1/ Quickly mark up Photos on iPhone — The stock Photos app in iOS has a great tool for drawing perfect geometric figures on your photos. With Photos you can draw shapes freehand, and the software can determine what shape you are trying to draw and, at the lower part of the screen, offer two options: your original shape or what the photo app thinks you are trying to draw.
Access the markup options by tapping on the three lines with circles located at the bottom of the photo. Then tap on the circle with the three dots and choose Markup.
At the bottom there are options for colour selection, and below that four options: drawing a shape, lens magnification, overlaying text, and undo.
Choose the colour you want – the drawing tool should be selected and in blue. If not, tap on the drawing tool which looks like a marker drawing a line. Now draw the shape on the photo. If you draw a shape closely resembling something the app recognizes, then, at the bottom, you will be given two choices: your drawing or a well-defined shape the app thinks you are trying to draw.
If you tap on the box to the right, choosing the shape the app suggests, you will have a perfectly formed shape with handles to resize or shape it further. You can press on the shape and move it to place it somewhere different on the photo. When you are finished, simply tap on an open space on the photo. If you like what has been done with the photo, tap “done”; otherwise tap “cancel.”
2/ Portrait mode in iOS 10.1 on iPhone 7 Plus — iPhone 7 Plus can utilise its Portrait mode, creating an effect known as bokeh where the background behind a subject is blurred automatically. Officially it’s still in beta but you can get some pretty decent results out of it.
Swipe across the photo modes to Portrait, then frame your shot. Your iPhone will tell you if you need to move further away or find more light.
Keep your composition as simple as possible, with your subject (living or inanimate) as clearly defined as possible to avoid blurring the wrong thing. Experiment with exposure levels by tapping on the screen then dragging up or down on the sun icon. This will make things brighter or darker.
3/ Digital zoom — If your phone doesn’t have a second physical lens for zooming, digital zoom is an option too, but this is inferior since it just enlarges and crops the photo. If you do want to use it, tap and hold on the zoom button then drag left or right. Just don’t expect super sharp results.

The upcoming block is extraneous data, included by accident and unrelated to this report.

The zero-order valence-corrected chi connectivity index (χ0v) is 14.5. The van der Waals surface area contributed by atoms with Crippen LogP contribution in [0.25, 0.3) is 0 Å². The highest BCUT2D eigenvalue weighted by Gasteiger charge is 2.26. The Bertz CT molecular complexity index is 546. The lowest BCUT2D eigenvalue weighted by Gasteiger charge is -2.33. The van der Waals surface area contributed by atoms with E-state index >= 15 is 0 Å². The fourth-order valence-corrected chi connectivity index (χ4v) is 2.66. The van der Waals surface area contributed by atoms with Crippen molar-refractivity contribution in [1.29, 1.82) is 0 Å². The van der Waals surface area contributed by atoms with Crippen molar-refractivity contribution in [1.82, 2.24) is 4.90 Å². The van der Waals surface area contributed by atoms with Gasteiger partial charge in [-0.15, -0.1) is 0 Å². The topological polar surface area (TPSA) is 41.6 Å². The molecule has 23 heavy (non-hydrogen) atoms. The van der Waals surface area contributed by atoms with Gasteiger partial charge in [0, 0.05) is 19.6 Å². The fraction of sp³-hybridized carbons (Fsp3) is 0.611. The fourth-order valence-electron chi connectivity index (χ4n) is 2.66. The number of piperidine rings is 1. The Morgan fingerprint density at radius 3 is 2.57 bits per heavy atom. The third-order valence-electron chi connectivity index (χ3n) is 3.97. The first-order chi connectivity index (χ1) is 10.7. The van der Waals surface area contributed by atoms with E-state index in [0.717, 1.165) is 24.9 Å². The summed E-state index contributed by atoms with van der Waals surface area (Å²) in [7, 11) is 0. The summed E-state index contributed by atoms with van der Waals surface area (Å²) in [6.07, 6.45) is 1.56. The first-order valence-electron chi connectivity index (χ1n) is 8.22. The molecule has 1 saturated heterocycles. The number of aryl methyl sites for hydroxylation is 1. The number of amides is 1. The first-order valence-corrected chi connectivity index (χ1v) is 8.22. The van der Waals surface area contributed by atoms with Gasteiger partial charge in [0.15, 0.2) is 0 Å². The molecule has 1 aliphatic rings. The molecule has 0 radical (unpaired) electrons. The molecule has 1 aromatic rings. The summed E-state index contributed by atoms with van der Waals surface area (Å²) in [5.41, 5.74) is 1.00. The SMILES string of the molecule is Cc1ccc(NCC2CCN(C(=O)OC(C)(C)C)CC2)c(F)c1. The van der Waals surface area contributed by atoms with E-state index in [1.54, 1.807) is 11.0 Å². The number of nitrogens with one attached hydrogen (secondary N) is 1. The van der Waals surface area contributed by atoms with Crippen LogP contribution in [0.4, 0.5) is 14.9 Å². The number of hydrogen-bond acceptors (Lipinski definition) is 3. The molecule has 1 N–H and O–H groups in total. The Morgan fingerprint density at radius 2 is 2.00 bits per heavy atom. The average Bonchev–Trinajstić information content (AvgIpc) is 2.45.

4/ Get up close with optical zoom — Zooming in with optical zoom on the iPhone 7 Plus, which has two lenses, is easy: tap the 1x button above the shutter button and hey presto, you’re twice as close to your subject.
Keeping your phone steady is really important, but this model of iPhone is actually having its lens move so it’s a sharp, details zoom rather than the artificial result all the other iPhones get, as above.
5/ 3D touch shortcuts — Since iPhone 6s, pressing harder on your screen gives you extra commands and abilities (this does not work on iPhone 6 and any iPhone before that).
Here are some good ones to learn:
When downloading an app, you’ll see its icon appear as a timer on the home screen. To prioritise a download, and put it to the front of the queue of all the apps currently being installed, 3D Touch (i.e., press harder on) the icon and choose Prioritize Download.
One of the key uses for 3D Touch is to expand notifications and get more details without having to actually open them – if you do this on an Uber alert, you’ll get information on the driver’s current location, plus the option to send a message.
The iOS Control Center is packed with 3D Touch shortcuts just waiting to be discovered and used, including one for the Flashlight icon, which lets you choose between three different levels of intensity for the light: low, medium, and high.
Do a hard press anywhere on the iOS keyboard and it grays out, which means you can then move your finger to adjust the position of the cursor in the text.
A shortlist of contacts you frequently communicate with appears with a 3D Touch on the Phone app icon.
With a light tap on a link in Safari you can get a preview of the page without actually navigating there. It’s one of the “peek and pop” uses of 3D Touch.
Want more? Check out this Gizmodo story.